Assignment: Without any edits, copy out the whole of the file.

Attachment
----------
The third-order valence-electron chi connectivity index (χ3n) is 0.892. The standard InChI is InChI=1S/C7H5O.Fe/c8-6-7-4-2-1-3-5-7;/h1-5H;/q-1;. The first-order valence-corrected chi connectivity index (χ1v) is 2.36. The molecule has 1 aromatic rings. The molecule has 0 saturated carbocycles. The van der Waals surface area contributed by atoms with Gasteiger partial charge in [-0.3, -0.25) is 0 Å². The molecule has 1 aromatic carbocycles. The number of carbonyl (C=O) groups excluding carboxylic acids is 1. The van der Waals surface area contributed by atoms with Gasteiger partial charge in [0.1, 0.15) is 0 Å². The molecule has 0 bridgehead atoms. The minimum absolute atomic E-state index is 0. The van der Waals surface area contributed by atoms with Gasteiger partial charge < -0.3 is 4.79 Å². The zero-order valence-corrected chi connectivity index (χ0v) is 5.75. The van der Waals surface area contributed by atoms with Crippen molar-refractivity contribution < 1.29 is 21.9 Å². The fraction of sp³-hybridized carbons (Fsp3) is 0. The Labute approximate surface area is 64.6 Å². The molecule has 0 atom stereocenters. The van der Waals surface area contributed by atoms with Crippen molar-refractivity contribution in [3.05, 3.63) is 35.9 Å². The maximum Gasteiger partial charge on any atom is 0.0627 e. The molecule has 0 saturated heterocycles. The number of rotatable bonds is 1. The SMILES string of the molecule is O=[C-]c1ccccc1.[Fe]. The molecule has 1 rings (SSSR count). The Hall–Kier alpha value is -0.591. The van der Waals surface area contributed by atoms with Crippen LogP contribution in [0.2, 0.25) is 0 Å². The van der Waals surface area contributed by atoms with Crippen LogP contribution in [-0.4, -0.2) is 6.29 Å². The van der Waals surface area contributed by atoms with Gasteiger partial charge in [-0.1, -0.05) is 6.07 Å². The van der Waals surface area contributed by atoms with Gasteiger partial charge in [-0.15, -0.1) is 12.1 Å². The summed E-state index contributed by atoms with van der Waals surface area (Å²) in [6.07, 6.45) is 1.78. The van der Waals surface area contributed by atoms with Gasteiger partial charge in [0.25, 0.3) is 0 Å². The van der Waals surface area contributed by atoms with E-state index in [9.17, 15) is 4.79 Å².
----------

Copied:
The third-order valence-electron chi connectivity index (χ3n) is 0.892. The standard InChI is InChI=1S/C7H5O.Fe/c8-6-7-4-2-1-3-5-7;/h1-5H;/q-1;. The first-order valence-corrected chi connectivity index (χ1v) is 2.36. The molecule has 1 aromatic rings. The molecule has 0 saturated carbocycles. The van der Waals surface area contributed by atoms with Gasteiger partial charge in [-0.3, -0.25) is 0 Å². The molecule has 1 aromatic carbocycles. The number of carbonyl (C=O) groups excluding carboxylic acids is 1. The van der Waals surface area contributed by atoms with Gasteiger partial charge in [0.1, 0.15) is 0 Å². The molecule has 0 bridgehead atoms. The minimum absolute atomic E-state index is 0. The van der Waals surface area contributed by atoms with Gasteiger partial charge < -0.3 is 4.79 Å². The zero-order valence-corrected chi connectivity index (χ0v) is 5.75. The van der Waals surface area contributed by atoms with Crippen molar-refractivity contribution < 1.29 is 21.9 Å². The fraction of sp³-hybridized carbons (Fsp3) is 0. The Labute approximate surface area is 64.6 Å². The molecule has 0 atom stereocenters. The van der Waals surface area contributed by atoms with Crippen molar-refractivity contribution in [3.05, 3.63) is 35.9 Å². The maximum Gasteiger partial charge on any atom is 0.0627 e. The molecule has 0 saturated heterocycles. The number of rotatable bonds is 1. The SMILES string of the molecule is O=[C-]c1ccccc1.[Fe]. The molecule has 1 rings (SSSR count). The Hall–Kier alpha value is -0.591. The van der Waals surface area contributed by atoms with Crippen LogP contribution in [0.2, 0.25) is 0 Å². The van der Waals surface area contributed by atoms with Crippen LogP contribution in [-0.4, -0.2) is 6.29 Å². The van der Waals surface area contributed by atoms with Gasteiger partial charge in [-0.1, -0.05) is 6.07 Å². The van der Waals surface area contributed by atoms with Gasteiger partial charge in [-0.15, -0.1) is 12.1 Å². The summed E-state index contributed by atoms with van der Waals surface area (Å²) in [6.07, 6.45) is 1.78. The van der Waals surface area contributed by atoms with Gasteiger partial charge in [0.25, 0.3) is 0 Å². The van der Waals surface area contributed by atoms with E-state index in [9.17, 15) is 4.79 Å².